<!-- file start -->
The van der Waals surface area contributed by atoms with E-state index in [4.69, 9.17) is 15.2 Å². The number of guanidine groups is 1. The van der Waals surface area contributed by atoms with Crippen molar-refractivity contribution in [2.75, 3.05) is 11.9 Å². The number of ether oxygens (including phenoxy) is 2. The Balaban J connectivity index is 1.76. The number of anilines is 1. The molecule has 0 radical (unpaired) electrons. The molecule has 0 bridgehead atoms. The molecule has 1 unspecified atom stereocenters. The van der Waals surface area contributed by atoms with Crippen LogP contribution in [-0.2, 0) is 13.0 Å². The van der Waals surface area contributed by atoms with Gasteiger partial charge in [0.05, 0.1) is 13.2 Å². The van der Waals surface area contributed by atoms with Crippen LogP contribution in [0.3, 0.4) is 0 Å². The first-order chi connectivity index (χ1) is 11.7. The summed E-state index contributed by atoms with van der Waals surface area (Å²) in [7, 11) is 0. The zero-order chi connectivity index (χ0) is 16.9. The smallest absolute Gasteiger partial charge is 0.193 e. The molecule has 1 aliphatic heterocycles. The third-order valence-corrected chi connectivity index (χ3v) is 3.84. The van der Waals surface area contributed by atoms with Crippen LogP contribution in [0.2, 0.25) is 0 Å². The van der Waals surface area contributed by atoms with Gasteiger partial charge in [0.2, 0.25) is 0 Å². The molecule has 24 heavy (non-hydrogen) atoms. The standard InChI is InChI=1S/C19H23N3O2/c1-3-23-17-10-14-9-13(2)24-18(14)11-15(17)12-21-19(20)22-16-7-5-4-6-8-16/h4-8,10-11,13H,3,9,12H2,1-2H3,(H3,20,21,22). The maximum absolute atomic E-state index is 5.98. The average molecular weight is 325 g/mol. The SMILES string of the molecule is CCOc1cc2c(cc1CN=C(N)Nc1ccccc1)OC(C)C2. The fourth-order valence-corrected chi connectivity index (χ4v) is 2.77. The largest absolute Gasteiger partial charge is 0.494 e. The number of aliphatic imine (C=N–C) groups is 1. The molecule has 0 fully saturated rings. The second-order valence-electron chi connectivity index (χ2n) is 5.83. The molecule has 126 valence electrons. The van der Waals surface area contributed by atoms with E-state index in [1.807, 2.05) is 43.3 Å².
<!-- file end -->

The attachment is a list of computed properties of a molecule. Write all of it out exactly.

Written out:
The van der Waals surface area contributed by atoms with E-state index in [4.69, 9.17) is 15.2 Å². The number of guanidine groups is 1. The van der Waals surface area contributed by atoms with Crippen molar-refractivity contribution in [2.75, 3.05) is 11.9 Å². The number of ether oxygens (including phenoxy) is 2. The Balaban J connectivity index is 1.76. The number of anilines is 1. The molecule has 0 radical (unpaired) electrons. The molecule has 0 bridgehead atoms. The molecule has 1 unspecified atom stereocenters. The van der Waals surface area contributed by atoms with Crippen LogP contribution in [-0.2, 0) is 13.0 Å². The van der Waals surface area contributed by atoms with Gasteiger partial charge in [0.05, 0.1) is 13.2 Å². The van der Waals surface area contributed by atoms with Crippen LogP contribution in [0.3, 0.4) is 0 Å². The first-order chi connectivity index (χ1) is 11.7. The summed E-state index contributed by atoms with van der Waals surface area (Å²) in [7, 11) is 0. The zero-order chi connectivity index (χ0) is 16.9. The smallest absolute Gasteiger partial charge is 0.193 e. The molecule has 1 aliphatic heterocycles. The third-order valence-corrected chi connectivity index (χ3v) is 3.84. The van der Waals surface area contributed by atoms with Crippen LogP contribution in [0.2, 0.25) is 0 Å². The van der Waals surface area contributed by atoms with Gasteiger partial charge in [0.2, 0.25) is 0 Å². The molecule has 24 heavy (non-hydrogen) atoms. The standard InChI is InChI=1S/C19H23N3O2/c1-3-23-17-10-14-9-13(2)24-18(14)11-15(17)12-21-19(20)22-16-7-5-4-6-8-16/h4-8,10-11,13H,3,9,12H2,1-2H3,(H3,20,21,22). The maximum absolute atomic E-state index is 5.98. The average molecular weight is 325 g/mol. The SMILES string of the molecule is CCOc1cc2c(cc1CN=C(N)Nc1ccccc1)OC(C)C2. The fourth-order valence-corrected chi connectivity index (χ4v) is 2.77. The largest absolute Gasteiger partial charge is 0.494 e. The number of aliphatic imine (C=N–C) groups is 1. The molecule has 0 fully saturated rings. The second-order valence-electron chi connectivity index (χ2n) is 5.83. The molecule has 126 valence electrons. The van der Waals surface area contributed by atoms with E-state index in [1.807, 2.05) is 43.3 Å².